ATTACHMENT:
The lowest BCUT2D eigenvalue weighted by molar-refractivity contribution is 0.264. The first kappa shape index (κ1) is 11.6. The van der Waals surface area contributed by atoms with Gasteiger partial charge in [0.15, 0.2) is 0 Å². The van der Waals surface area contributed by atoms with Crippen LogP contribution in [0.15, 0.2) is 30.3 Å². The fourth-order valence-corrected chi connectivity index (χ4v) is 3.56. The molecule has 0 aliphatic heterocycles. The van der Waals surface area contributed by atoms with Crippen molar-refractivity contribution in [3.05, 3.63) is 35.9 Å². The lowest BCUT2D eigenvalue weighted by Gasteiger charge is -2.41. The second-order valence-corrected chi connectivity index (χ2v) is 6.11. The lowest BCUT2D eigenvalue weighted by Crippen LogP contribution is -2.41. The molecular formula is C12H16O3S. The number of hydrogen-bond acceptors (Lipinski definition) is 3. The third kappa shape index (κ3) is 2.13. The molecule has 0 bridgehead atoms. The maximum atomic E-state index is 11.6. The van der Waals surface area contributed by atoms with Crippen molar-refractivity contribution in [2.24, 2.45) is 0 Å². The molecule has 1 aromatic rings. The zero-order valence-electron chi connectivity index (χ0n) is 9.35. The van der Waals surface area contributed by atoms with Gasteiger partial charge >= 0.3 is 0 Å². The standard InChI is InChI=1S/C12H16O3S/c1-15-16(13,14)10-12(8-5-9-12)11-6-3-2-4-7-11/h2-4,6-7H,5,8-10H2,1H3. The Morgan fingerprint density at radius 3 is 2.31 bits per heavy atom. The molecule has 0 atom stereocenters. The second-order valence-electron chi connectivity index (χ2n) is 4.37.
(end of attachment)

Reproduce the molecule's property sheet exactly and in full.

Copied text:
The lowest BCUT2D eigenvalue weighted by molar-refractivity contribution is 0.264. The first kappa shape index (κ1) is 11.6. The van der Waals surface area contributed by atoms with Gasteiger partial charge in [0.15, 0.2) is 0 Å². The van der Waals surface area contributed by atoms with Crippen LogP contribution in [0.15, 0.2) is 30.3 Å². The fourth-order valence-corrected chi connectivity index (χ4v) is 3.56. The molecule has 0 aliphatic heterocycles. The van der Waals surface area contributed by atoms with Crippen molar-refractivity contribution in [3.05, 3.63) is 35.9 Å². The lowest BCUT2D eigenvalue weighted by Gasteiger charge is -2.41. The second-order valence-corrected chi connectivity index (χ2v) is 6.11. The lowest BCUT2D eigenvalue weighted by Crippen LogP contribution is -2.41. The molecular formula is C12H16O3S. The number of hydrogen-bond acceptors (Lipinski definition) is 3. The third kappa shape index (κ3) is 2.13. The molecule has 0 bridgehead atoms. The maximum atomic E-state index is 11.6. The van der Waals surface area contributed by atoms with Crippen molar-refractivity contribution in [2.24, 2.45) is 0 Å². The molecule has 1 aromatic rings. The zero-order valence-electron chi connectivity index (χ0n) is 9.35. The van der Waals surface area contributed by atoms with Gasteiger partial charge >= 0.3 is 0 Å². The standard InChI is InChI=1S/C12H16O3S/c1-15-16(13,14)10-12(8-5-9-12)11-6-3-2-4-7-11/h2-4,6-7H,5,8-10H2,1H3. The Morgan fingerprint density at radius 3 is 2.31 bits per heavy atom. The molecule has 0 atom stereocenters. The second-order valence-electron chi connectivity index (χ2n) is 4.37.